Here’s the link to the Grow Boston Greener site:

In fact, last weekend while we were traveling to China, there was a tree-planting event and a tree give-away in Roslindale on Saturday, October 18th. Did any teachers or students and families go to that event? If you did, let us know! Share your pictures with us!

Here’s a shout out to Mr. Dionne at the Hurley School, and the science teachers at the Orchard Gardens School, Mr. Roberts and Mr. Pringle: some of these sites will help connect your students’ science work learning to other students around the world.

We traded business cards and look forward to staying in touch with Ms. Zhong and learning more about “Roots and Shoots.”

Mini-Language lesson

In Chinese, a word is called a character.
Each line of the character is called a stroke.
Students here in China practice writing characters with a calligraphy brush and black ink.

Here is the Chinese word for tree:

木 mù tree

Doesn’t the Chinese character for tree look like a tree?

To learn to write this character:
1. click on the link
2. find the alphabet, and click on the letter M
3. from the list of words beginning with M, click on the blue character mù
Be careful - there’s two words “mu” - make sure you choose the right one!
4. In the top left hand corner you watch how to write the character stroke by stroke.
5. On a white piece of paper, use a black marker and practice writing it.

How many strokes are there in the character mù ?
Can you write the strokes in the same order that you see on the website?

Here’s a shout out to Ms. Mao: you are doing great work teaching Chinese language to students at the Ellis, Farragut and the Jackson Mann Schools in Boston! 很 好!
Mao 老 师, here's a great website for students to practice chinese characters and pin-yin.
Students can put in the pin-yin and find the character, and you can put in pin yin and get the tone marks! (They must know what word they are looking for)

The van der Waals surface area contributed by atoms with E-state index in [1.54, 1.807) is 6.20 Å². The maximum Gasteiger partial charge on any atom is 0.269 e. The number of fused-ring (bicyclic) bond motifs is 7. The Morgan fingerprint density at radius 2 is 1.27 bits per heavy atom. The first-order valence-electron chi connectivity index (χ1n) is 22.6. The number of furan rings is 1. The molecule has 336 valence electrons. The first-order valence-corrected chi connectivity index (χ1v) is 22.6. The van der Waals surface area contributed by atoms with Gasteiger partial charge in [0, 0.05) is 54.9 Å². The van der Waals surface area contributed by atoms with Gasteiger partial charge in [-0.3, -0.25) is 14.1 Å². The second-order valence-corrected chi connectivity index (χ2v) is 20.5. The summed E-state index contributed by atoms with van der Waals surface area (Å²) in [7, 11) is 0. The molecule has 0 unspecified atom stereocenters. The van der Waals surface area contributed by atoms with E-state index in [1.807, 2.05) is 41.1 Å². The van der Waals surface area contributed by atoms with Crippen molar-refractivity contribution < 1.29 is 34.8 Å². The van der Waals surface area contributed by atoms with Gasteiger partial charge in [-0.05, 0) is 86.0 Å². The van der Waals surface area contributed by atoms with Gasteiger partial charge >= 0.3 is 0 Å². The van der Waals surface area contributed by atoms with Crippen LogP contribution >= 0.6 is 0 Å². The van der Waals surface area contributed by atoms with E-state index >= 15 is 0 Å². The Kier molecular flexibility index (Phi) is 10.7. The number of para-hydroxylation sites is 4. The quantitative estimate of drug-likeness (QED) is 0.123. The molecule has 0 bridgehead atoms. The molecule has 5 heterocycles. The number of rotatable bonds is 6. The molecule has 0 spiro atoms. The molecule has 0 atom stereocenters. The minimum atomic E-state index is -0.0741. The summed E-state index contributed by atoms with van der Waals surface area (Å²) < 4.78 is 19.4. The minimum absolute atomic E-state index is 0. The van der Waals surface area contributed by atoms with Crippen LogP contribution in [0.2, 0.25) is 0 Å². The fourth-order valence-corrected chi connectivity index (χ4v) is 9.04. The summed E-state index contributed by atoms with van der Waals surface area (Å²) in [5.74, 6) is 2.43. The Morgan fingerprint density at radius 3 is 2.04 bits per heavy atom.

We are using this website to put characters on our blog!
(Thanks to Brandon Syms, a brilliant graduate of Odyssey High School, now attending Boston University, for sharing the Chinese tools website!)

Literacy Connections for Elementary Teachers:
The author Huy Voun Lee has a whole series of book for young children with simple Chinese characters and great illustrations. Some of them are: At the Beach, In the Leaves, In the Snow, In the Park, and 1-2-3 Go!

You can blow up pictures of the characters from these books and place them on an easel. You can set up a table at the writing center with copies of the characters on the table, for kids to practice writing characters during center time. They can use markers, or brushes and black paint.

Find the books in the library and have students read them during reading center time.

Geography Questions and Activities for Students:

Places to find on your classroom map of the world:
· Cairo, Egypt
· Shanghai, China
· Mongolia
· Put a piece of yarn around each country.

· Write the character for tree (木 mù ) and place one on each city of the places that you have found on the map.
· Where is Mongolia in relation to China?

· What is a carbon footprint? According to the website, what can people do to make their carbon footprint smaller?
· Can you calculate your carbon footprint?
· What can you do to make your carbon footprint smaller?

Did you know that the National tree of China is the ginko?

What are the national trees of all the countries that you have marked on your world map so far?

Check out this website of the Tree Network to help you:
Click on the countries on the world map to learn more about trees of each country.
That's all for now.
再 见! zài jiàn!
Good bye! See you later!
Lucy and Alicia